Two women, whose lives are intertwined for decades, reveal hidden things from
the past.
In the late 1800s, Harriet, the wife of an affluent man and the mistress of a large estate, writes from
her prison cell where she's serving a one-year sentence for the death of her four-year
old daughter.
Maddie, from a retirement home in the 1960s, is telling the story to a young woman whom has
known Maddie her entire life, and Ma...more
Rita
I don't usually skim through a book but this book was dry and boring. I enjoy books that I can't wait to pick up in the morning. I like to think of the characters at times during the day. I didn't like the characters in this story and I didn't care what happened to them or why it happened It is sad that a four year old child dies and the tradgedy is mixed up with butterflys. There is a lot of going back into the past of these characters and I had no interest in Harriet's love of the hunt and how...more
Melissa
While the topic is unpleasant, and the content is disturbing, it is at the same time, hauntingly beautifully written. Set in Ireland and narrated by two very different women, the reader is on emotional journey throughout the entire book. Is the type of book that I have trouble saying that I enjoyed, but I am glad that I read it .
Eva
My complete review can be found on my blog.

http://vampirekiss1967.blogspot.com/2...

I give The Butterfly Cabinet 4.5 out of 5 stars
Lauren
A beautiful, haunting story, reminiscent of Kate Morton - Bernie Mcgill is an author to watch!
Michele Weiner
I normally give any book I finish at least three stars. This one, I would give 2.5. It's based on the true story of a woman who was sentenced to a year in prison following the death of her four-year-old daughter in 1892. In the imagination of Bernie Mcgill, the woman, named Harriet Ormond in the book, is unusually terse and tactless, fearless, wanting nothing more than freedom from expectations and relationships. She is unable to display emotion or to show love, though she enjoys sex with her hu...more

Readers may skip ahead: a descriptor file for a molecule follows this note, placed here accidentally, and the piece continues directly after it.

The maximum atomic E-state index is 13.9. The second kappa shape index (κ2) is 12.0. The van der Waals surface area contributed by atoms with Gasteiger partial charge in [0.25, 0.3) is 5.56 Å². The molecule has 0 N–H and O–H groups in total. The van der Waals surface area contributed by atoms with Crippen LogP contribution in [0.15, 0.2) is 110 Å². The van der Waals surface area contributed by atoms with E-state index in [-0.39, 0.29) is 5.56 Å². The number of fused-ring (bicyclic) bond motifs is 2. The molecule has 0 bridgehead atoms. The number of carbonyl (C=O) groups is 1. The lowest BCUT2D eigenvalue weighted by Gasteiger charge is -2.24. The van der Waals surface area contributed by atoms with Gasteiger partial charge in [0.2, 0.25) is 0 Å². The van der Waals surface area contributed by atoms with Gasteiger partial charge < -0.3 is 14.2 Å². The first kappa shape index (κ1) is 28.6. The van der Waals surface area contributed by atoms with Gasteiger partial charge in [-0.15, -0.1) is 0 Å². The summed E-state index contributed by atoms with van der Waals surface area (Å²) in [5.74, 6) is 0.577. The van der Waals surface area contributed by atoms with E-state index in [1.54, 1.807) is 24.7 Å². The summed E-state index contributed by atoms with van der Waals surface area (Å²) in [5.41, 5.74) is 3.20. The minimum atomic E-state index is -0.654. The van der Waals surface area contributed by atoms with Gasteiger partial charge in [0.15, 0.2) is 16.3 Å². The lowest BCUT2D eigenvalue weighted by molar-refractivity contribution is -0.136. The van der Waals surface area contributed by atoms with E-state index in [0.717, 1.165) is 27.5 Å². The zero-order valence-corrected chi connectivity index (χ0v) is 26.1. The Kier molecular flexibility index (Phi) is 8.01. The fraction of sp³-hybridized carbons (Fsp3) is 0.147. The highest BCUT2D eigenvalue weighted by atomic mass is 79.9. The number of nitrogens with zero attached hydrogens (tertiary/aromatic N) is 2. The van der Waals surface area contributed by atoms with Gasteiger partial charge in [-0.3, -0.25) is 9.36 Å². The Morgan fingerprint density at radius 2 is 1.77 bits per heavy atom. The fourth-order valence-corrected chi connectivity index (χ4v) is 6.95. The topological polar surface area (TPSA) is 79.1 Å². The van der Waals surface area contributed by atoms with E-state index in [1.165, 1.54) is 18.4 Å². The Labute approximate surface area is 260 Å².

Isairon
La scrittura è fluida e veloce. Il contenuto lascia un po’a desiderare.
L’autrice ha preso spunto su vicende purtroppo realmente accadute e ci ricama sopra un racconto pieno di riferimenti storici, personaggi complessi e segreti svelati in maniera scoordinata che danno l’impressione di un minestrone che spesso mi distrae con sapori che hanno nulla o poco a che fare con la trama. Troppe volte mi sono perso nelle descrizioni di situazioni politiche o di ambienti con il risultato di pensare a tutt'...more
The Wee Hen
Who doesn't love a nice turn of the century story about child abuse? Somedays I look up from my reading for a moment and reflect on how grim it all is and how I can't find anything I like that isn't grim. Kate Morton is too fluffy for me. Yet somehow, Minette Walters makes me long for a warm sit by the aga. In any case, a dead child is the center of this story told alternately, by a housemaid and her employer. The employer being the wealthy, imperious, high-handed, titled mother of the child, so...more
Book Him Danno
It took me a bit of work to really get into this book. The story seemed slow to start and it really never captured me completely. I didn’t really care what happened to most of the characters, and even the ones you heard the most about who you should have really been rooting for, I found them flat. The story could have been brought to life much more then it was, I never felt fully engaged.

As the story progressed I did like the line that developed between discipline and abuse. This is a fine line...more
Edel
This review has been hidden because it contains spoilers. To view it, click here.
Stephanie D.
The Butterfly Cabinet by Bernie McGill is a haunting and atmospheric novel set in 19th Century Ireland and inspired by true events.

Going into the The Butterfly Cabinet, you know that four-year-old Charlotte died and her mother, Harriet, was sent to prison for it. One would think that Harriet would be easy to condemn, her guilt assured. We see Harriet as Maddie sees her - cold and exacting of everyone around her, including her own children. Her methods of discipline horrified me, as it horrified...more
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Bernie McGill lives in Portstewart in Northern Ireland. Her first novel, The Butterfly Cabinet was published in the UK and Ireland in August 2010 by Headline Review and in the US by Free Press in July 2011. It is available in an Italian translation - La donna che collezionava farfalle - published by Bollati Boringhieri and in Dutch - Charlotte's vleugels - published by De Fontein. The paperback w...more
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“Some ghosts are so quiet you would hardly know they were there.” 63 likes
“Life is fluid. We are the ghosts of all the people we might become, peering forward to catch a glimpse of what could be, our future selves staring back at us, at who we might have been, never were.” 3 likes